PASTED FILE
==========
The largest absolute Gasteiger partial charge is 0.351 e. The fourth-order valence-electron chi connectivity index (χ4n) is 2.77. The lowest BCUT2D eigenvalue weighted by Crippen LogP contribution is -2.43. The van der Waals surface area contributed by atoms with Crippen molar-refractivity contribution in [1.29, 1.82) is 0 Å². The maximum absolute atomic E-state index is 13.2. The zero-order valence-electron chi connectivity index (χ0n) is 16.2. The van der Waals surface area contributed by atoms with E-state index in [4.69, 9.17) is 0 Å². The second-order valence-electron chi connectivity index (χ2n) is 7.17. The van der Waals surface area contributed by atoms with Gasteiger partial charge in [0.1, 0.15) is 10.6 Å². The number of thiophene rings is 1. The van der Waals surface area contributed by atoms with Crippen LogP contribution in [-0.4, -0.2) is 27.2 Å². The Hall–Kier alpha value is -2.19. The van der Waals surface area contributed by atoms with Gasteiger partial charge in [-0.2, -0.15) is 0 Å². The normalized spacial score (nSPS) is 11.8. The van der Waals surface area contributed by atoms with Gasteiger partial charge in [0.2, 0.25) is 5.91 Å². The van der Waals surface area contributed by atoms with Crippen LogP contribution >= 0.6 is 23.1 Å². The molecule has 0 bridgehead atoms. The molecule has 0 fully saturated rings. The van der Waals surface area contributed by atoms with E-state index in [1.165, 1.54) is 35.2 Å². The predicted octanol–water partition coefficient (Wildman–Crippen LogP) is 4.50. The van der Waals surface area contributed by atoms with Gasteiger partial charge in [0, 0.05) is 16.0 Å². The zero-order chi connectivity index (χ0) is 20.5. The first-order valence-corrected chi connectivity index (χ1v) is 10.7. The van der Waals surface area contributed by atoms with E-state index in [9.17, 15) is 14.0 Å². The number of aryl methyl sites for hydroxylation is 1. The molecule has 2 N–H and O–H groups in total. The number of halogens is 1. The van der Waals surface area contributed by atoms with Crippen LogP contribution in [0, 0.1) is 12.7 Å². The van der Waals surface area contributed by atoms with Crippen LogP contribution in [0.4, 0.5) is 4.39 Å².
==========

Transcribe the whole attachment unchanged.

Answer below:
The largest absolute Gasteiger partial charge is 0.351 e. The fourth-order valence-electron chi connectivity index (χ4n) is 2.77. The lowest BCUT2D eigenvalue weighted by Crippen LogP contribution is -2.43. The van der Waals surface area contributed by atoms with Crippen molar-refractivity contribution in [1.29, 1.82) is 0 Å². The maximum absolute atomic E-state index is 13.2. The zero-order valence-electron chi connectivity index (χ0n) is 16.2. The van der Waals surface area contributed by atoms with E-state index in [4.69, 9.17) is 0 Å². The second-order valence-electron chi connectivity index (χ2n) is 7.17. The van der Waals surface area contributed by atoms with Gasteiger partial charge in [0.1, 0.15) is 10.6 Å². The number of thiophene rings is 1. The van der Waals surface area contributed by atoms with Crippen LogP contribution in [-0.4, -0.2) is 27.2 Å². The Hall–Kier alpha value is -2.19. The van der Waals surface area contributed by atoms with Gasteiger partial charge in [-0.2, -0.15) is 0 Å². The normalized spacial score (nSPS) is 11.8. The van der Waals surface area contributed by atoms with Gasteiger partial charge in [0.2, 0.25) is 5.91 Å². The van der Waals surface area contributed by atoms with Crippen LogP contribution >= 0.6 is 23.1 Å². The molecule has 0 bridgehead atoms. The molecule has 0 fully saturated rings. The van der Waals surface area contributed by atoms with E-state index in [1.165, 1.54) is 35.2 Å². The predicted octanol–water partition coefficient (Wildman–Crippen LogP) is 4.50. The van der Waals surface area contributed by atoms with Gasteiger partial charge in [0, 0.05) is 16.0 Å². The zero-order chi connectivity index (χ0) is 20.5. The first-order valence-corrected chi connectivity index (χ1v) is 10.7. The van der Waals surface area contributed by atoms with E-state index in [9.17, 15) is 14.0 Å². The number of aryl methyl sites for hydroxylation is 1. The molecule has 2 N–H and O–H groups in total. The number of halogens is 1. The van der Waals surface area contributed by atoms with Crippen LogP contribution in [0, 0.1) is 12.7 Å². The van der Waals surface area contributed by atoms with Crippen LogP contribution in [0.4, 0.5) is 4.39 Å².